Indonesian President Joko Widodo and his government appear to have deliberately sought to offend and distress Australia over the executions of Andrew Chan and Myuran Sukumaran. The bloodymindedness of the logistics of the executions, the almost casual willingness to cause offence, the dismissal of Australian concerns, the lack of interest in evidence of the most serious corruption imaginable — alleged bribery to avoid a death sentence and political interference to demand one — have all served to deepen the affront and anger of Australians.

True, Australia has done much to cause offence in Jakarta: the revelation of Rudd/Gillard-era spying on Widodo’s predecessor and his wife created a serious rupture between the countries. And the Abbott government’s determination to stop the boats at all costs produced another low point, with Australia repeatedly infringing Indonesian sovereignty.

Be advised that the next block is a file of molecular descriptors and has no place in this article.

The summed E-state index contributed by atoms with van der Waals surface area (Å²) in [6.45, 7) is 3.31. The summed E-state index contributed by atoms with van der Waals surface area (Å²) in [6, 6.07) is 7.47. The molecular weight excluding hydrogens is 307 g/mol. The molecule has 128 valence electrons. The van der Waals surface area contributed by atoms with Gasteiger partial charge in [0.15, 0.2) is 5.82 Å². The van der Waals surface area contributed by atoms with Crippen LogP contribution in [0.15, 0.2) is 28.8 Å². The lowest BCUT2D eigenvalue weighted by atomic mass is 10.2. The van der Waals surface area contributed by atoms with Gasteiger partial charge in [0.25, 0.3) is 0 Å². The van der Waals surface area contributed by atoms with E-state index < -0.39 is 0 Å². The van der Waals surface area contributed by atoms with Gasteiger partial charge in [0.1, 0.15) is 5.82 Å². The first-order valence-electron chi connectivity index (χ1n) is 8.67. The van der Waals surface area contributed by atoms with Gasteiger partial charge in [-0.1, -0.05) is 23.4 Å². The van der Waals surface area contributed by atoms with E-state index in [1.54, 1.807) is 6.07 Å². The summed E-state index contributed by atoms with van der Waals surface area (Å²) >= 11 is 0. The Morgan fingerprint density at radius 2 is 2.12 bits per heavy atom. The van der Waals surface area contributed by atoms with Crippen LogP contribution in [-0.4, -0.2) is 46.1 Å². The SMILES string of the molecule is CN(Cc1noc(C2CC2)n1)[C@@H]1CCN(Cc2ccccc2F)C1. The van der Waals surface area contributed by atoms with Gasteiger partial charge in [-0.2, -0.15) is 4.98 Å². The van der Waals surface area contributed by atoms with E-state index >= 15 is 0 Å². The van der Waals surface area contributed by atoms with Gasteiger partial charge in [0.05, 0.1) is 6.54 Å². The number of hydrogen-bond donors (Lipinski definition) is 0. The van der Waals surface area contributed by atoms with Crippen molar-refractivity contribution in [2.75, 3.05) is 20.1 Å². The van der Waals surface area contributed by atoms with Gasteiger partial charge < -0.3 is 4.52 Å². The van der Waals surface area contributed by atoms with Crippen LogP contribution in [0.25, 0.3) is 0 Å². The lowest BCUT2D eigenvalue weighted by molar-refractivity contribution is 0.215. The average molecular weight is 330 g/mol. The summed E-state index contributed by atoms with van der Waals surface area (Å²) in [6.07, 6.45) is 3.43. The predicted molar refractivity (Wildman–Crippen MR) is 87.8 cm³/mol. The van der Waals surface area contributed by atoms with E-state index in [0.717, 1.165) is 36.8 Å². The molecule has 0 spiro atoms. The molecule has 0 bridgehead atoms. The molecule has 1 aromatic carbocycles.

But the treatment of Chan and Sukumaran and their families, and the offhand dismissiveness of Widodo and his colleagues towards Australian concerns, appears a determined effort to repay such offence in spades, with two lives readily sacrificed along the way.

Foreign policy realists insist Australia should keep its retaliation to a minimum and understand that it must live with Indonesia. But the Widodo government’s behaviour on this matter suggests that it is unlikely to engender any improvement in relations at the moment. For reasons unclear, Jakarta appears intent on sending relations with Australia to their lowest point since the East Timor intervention.

Australia should not be in any hurry to try to improve those relations. Such efforts, at this point, are likely to be wasted.

Peter Fray

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